6. Lab 2.1 Exercises LAB 2.1 27 ORA-06550: line 2, column 4: PLS-00103: Encountered the symbol "EXCEPTION" when expecting one of the following: begin function package pragma procedure subtype type use cursor form current The symbol "begin was inserted before "EXCEPTION" to continue. ORA-06550: line 4, column 4: PLS-00103: Encountered the symbol "EXCEPTION" when expecting one of the following: begin declare exit for goto if loop mod null pragma raise return select update while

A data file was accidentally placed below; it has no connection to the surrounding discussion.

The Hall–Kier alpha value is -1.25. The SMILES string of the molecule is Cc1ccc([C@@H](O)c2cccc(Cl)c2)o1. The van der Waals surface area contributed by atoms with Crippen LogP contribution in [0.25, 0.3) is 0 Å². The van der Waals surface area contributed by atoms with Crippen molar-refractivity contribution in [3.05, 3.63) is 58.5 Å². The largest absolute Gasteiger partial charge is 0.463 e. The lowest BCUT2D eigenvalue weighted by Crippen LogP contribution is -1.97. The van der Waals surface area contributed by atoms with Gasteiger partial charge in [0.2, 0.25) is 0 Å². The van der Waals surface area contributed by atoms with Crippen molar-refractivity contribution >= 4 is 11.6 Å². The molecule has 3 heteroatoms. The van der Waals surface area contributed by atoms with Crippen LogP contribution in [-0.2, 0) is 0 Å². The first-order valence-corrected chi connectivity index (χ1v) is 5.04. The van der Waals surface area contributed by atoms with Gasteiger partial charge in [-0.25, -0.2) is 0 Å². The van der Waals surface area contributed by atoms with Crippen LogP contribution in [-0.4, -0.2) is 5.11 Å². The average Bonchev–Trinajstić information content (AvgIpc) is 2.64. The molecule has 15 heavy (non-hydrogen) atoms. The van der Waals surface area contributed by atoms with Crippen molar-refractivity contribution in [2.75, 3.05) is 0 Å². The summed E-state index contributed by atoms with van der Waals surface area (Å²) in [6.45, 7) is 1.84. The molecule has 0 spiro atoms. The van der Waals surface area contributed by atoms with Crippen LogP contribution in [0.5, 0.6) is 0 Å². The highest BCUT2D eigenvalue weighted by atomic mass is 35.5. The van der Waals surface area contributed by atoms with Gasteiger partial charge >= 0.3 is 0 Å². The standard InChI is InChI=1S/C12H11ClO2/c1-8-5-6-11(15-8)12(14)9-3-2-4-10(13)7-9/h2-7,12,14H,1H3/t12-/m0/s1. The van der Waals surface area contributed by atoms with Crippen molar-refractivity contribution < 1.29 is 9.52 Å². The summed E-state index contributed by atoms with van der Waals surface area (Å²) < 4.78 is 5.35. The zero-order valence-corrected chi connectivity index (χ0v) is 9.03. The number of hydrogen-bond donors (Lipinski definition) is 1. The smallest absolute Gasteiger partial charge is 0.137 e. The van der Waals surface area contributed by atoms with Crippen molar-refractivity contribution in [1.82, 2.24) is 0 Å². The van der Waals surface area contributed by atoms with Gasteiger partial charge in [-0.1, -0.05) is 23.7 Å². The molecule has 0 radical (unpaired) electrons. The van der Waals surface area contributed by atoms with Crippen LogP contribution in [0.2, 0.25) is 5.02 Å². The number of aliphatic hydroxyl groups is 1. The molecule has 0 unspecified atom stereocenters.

7. LAB 2.1 Lab 2.1 Exercises 28 In this example, you declare and initialize three variables. The values that you assign to them are literals. The first two values, 'string literal' and '12.345', are string literals because they are enclosed in single quotes. The third value, 12.345, is a numeric literal. When run, the example produces the following output: v_var1: string literal v_var2: 12.345 v_var3: 12.345 PL/SQL procedure successfully completed. Consider another example that uses numeric literals: FOR EXAMPLE SET SERVEROUTPUT ON; DECLARE v_var1 NUMBER(2) := 123; v_var2 NUMBER(3) := 123; v_var3 NUMBER(5,3) := 123456.123; BEGIN DBMS_OUTPUT.PUT_LINE('v_var1: '||v_var1); DBMS_OUTPUT.PUT_LINE('v_var2: '||v_var2); DBMS_OUTPUT.PUT_LINE('v_var3: '||v_var3); END; A) What would happen if you ran this PL/SQL block? ANSWER: In this example, you declare and initialize three numeric variables. The first declaration and initialization (v_var1 NUMBER(2) := 123) causes an error because the value 123 exceeds the specified precision. The second variable declaration and initialization (v_var2 NUMBER(3) := 123) does not cause any errors because the value 123 corresponds to the specified precision. The last declaration and initialization (v_var3 NUMBER(5,3) := 123456.123) causes an error because the value 123456.123 exceeds the specified preci- sion. As a result, this example produces the following output: ORA-06512: at line 2 ORA-06502: PL/SQL: numeric or value error: number precision too large ORA-06512: at line 2 2.1.5 Make Use of Anchored Datatypes The datatype that you assign to a variable can be based on a database object. This is called an anchored declaration because the variable’s datatype is dependent on that of the underlying object. It is wise to make use of anchored datatypes when possible so that you do not have to update your PL/SQL when the datatypes of base objects change. The syntax is as follows: Syntax: variable_name type-attribute%TYPE The type is a direct reference to a database column. Please purchase PDF Split-Merge on www.verypdf.com to remove this watermark.